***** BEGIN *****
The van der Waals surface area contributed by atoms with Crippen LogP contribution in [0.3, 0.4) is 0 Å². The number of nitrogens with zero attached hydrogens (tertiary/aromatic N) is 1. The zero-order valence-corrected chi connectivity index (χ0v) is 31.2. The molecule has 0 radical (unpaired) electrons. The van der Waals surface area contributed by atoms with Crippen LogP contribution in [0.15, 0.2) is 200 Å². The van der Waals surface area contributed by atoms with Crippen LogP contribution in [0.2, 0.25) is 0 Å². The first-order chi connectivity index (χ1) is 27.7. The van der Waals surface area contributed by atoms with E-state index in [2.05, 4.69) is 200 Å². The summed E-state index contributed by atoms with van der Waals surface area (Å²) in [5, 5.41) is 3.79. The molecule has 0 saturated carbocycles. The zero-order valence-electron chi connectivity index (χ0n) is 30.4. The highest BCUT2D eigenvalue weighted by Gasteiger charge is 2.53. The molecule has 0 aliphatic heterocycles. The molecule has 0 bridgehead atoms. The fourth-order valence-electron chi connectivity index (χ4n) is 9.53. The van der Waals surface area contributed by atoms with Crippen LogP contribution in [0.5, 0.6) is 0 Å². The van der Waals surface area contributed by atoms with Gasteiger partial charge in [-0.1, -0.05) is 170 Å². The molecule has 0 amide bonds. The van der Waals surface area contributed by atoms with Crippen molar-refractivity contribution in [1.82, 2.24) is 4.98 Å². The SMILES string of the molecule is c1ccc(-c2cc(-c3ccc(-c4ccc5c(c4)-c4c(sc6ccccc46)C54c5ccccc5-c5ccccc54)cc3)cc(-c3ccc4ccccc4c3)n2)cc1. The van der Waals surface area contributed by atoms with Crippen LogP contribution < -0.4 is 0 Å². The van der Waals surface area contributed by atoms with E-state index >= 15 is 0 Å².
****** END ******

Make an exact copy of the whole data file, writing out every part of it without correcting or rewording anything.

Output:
The van der Waals surface area contributed by atoms with Crippen LogP contribution in [0.3, 0.4) is 0 Å². The number of nitrogens with zero attached hydrogens (tertiary/aromatic N) is 1. The zero-order valence-corrected chi connectivity index (χ0v) is 31.2. The molecule has 0 radical (unpaired) electrons. The van der Waals surface area contributed by atoms with Crippen LogP contribution in [0.15, 0.2) is 200 Å². The van der Waals surface area contributed by atoms with Crippen LogP contribution in [0.2, 0.25) is 0 Å². The first-order chi connectivity index (χ1) is 27.7. The van der Waals surface area contributed by atoms with E-state index in [2.05, 4.69) is 200 Å². The summed E-state index contributed by atoms with van der Waals surface area (Å²) in [5, 5.41) is 3.79. The molecule has 0 saturated carbocycles. The zero-order valence-electron chi connectivity index (χ0n) is 30.4. The highest BCUT2D eigenvalue weighted by Gasteiger charge is 2.53. The molecule has 0 aliphatic heterocycles. The molecule has 0 bridgehead atoms. The fourth-order valence-electron chi connectivity index (χ4n) is 9.53. The van der Waals surface area contributed by atoms with Crippen LogP contribution in [0.5, 0.6) is 0 Å². The van der Waals surface area contributed by atoms with Gasteiger partial charge in [-0.1, -0.05) is 170 Å². The molecule has 0 amide bonds. The van der Waals surface area contributed by atoms with Crippen molar-refractivity contribution in [1.82, 2.24) is 4.98 Å². The SMILES string of the molecule is c1ccc(-c2cc(-c3ccc(-c4ccc5c(c4)-c4c(sc6ccccc46)C54c5ccccc5-c5ccccc54)cc3)cc(-c3ccc4ccccc4c3)n2)cc1. The van der Waals surface area contributed by atoms with Crippen LogP contribution < -0.4 is 0 Å². The van der Waals surface area contributed by atoms with E-state index >= 15 is 0 Å².